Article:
Reviewing the Keynote Presentations at STAREAST
In May we were at the STAREAST testing conference in Orlando, Florida, which featured more than a hundred learning and networking opportunities and had the theme “Quest to Test.”
Dan North kicked off the conference with his keynote, “Deliberate Testing in an Agile World,” and addressed the fact that despite testing becoming more of a core activity among agile teams, entire classes of tests aren’t being considered, and groups of stakeholders are being left out.
Because of these gaps, Dan proposes considering testing as a risk management exercise viewed through the eyes of multiple stakeholders. Each stakeholder has his own “risk appetite,” and by understanding their constraints, testers can test according to the overall risk profile and explore each risk plane with stakeholders. You can check out Dan’s complete slides here.
Testing Is Dead; Long Live Testing!
In his keynote “The Future of the Software Testing Profession,” Mike Sowers discussed how some people think testers are a dying breed and that the profession will go away due to automation and a reduction in defects.
Are we approaching an era of minimal defects? Is testing on its way out? What role will testers play on development teams? Mike’s main point was that it’s important to maintain a conversation about the value of testing and maintaining those skill sets.
Mike also addressed that there is no one-size-fits-all solution when it comes to testing and that automation is not a magic bullet. Testing is continuously evolving, and as a tester, you must continue to transform to keep up with the change.
Tools Don’t Test, They Just Run Stuff
Even though test automation has been around a long time, there are still some key mistakes people make. In her keynote, "Blunders in Test Automation," Dorothy Graham addressed these blunders and said the one thing you should take away is that testing tools do not do testing.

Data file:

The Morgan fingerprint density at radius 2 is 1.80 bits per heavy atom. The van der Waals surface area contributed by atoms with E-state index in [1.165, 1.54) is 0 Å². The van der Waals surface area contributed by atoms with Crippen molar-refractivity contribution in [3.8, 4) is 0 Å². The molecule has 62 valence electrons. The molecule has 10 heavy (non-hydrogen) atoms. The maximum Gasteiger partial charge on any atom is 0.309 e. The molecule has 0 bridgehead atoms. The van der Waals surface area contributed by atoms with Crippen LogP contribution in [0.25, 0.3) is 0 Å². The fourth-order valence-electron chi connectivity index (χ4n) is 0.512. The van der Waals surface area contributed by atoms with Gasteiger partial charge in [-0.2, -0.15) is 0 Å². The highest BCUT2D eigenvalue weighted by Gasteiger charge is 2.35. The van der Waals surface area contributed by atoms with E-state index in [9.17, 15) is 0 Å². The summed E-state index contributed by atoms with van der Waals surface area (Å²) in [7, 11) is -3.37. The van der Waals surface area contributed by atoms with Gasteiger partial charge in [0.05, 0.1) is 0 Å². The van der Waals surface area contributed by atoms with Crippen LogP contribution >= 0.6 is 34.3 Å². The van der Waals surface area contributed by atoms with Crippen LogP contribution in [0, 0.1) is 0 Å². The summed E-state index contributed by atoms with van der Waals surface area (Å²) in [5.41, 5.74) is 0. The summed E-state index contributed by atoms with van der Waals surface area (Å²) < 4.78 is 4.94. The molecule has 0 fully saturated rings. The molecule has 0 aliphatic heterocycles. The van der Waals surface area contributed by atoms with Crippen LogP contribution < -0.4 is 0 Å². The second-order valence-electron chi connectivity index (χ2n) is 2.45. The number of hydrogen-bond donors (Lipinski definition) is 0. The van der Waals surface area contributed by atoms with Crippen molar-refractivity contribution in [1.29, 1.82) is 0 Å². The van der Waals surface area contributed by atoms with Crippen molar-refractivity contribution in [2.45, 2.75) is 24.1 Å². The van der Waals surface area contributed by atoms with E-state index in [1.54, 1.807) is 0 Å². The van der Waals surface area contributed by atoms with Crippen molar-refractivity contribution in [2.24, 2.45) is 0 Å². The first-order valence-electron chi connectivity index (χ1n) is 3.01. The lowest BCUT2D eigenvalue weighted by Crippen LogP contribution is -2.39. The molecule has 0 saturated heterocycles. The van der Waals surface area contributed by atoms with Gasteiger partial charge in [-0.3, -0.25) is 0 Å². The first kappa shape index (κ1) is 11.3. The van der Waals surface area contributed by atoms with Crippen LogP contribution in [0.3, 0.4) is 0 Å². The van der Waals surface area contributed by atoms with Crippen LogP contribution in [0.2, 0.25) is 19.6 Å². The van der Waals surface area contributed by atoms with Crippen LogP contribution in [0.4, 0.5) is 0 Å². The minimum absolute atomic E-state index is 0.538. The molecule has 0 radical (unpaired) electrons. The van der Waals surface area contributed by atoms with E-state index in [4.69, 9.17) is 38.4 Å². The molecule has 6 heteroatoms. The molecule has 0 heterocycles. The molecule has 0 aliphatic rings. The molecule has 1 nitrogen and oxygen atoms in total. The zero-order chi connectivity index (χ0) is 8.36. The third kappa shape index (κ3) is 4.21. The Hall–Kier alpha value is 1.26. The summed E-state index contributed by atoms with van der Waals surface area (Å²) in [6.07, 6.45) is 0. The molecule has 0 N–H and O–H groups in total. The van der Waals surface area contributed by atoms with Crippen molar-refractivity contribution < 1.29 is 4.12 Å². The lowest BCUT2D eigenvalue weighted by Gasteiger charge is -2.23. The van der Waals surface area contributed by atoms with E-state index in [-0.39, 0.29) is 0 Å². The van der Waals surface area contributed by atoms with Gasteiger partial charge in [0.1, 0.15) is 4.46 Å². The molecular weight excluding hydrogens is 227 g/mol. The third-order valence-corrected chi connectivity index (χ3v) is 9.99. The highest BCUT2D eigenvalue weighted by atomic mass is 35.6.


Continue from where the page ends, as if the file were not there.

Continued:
Dorothy identified this as one of the top errors in test automation and said tools are just programmed to execute—including bad tests. Testers need to think, observe, assess, recognize patterns, and interpret results.
Test automation is not a silver bullet; it requires direction, the appropriate skill set, and, of course, planning. Automation, when done right, can free testers to design more tests, do more exploratory testing, and find more bugs.
In his keynote “Innovation: From the Tester’s Viewpoint,” speaker Jason Arbon discussed how to identify low-hanging fruit for innovation, how to innovate with or without programming skills, and how to present innovation to your company.
When trying to figure out what to innovate on, Arbon’s advice was that innovation does not have to be something new, but rather the combination of two ideas (Doritos tacos, anyone?).
When it comes to testing, because of rapidly changing technology, we have to let go of trying to find every bug and leverage the very trends that are threatening the software.
There are two more STAR testing conferences this year: STARCANADA is June 21–25 in Vancouver, British Columbia, and STARWEST is September 27–October 2 in Anaheim, California. For details, visit http://starcanada.techwell.com and http://starwest.techwell.com.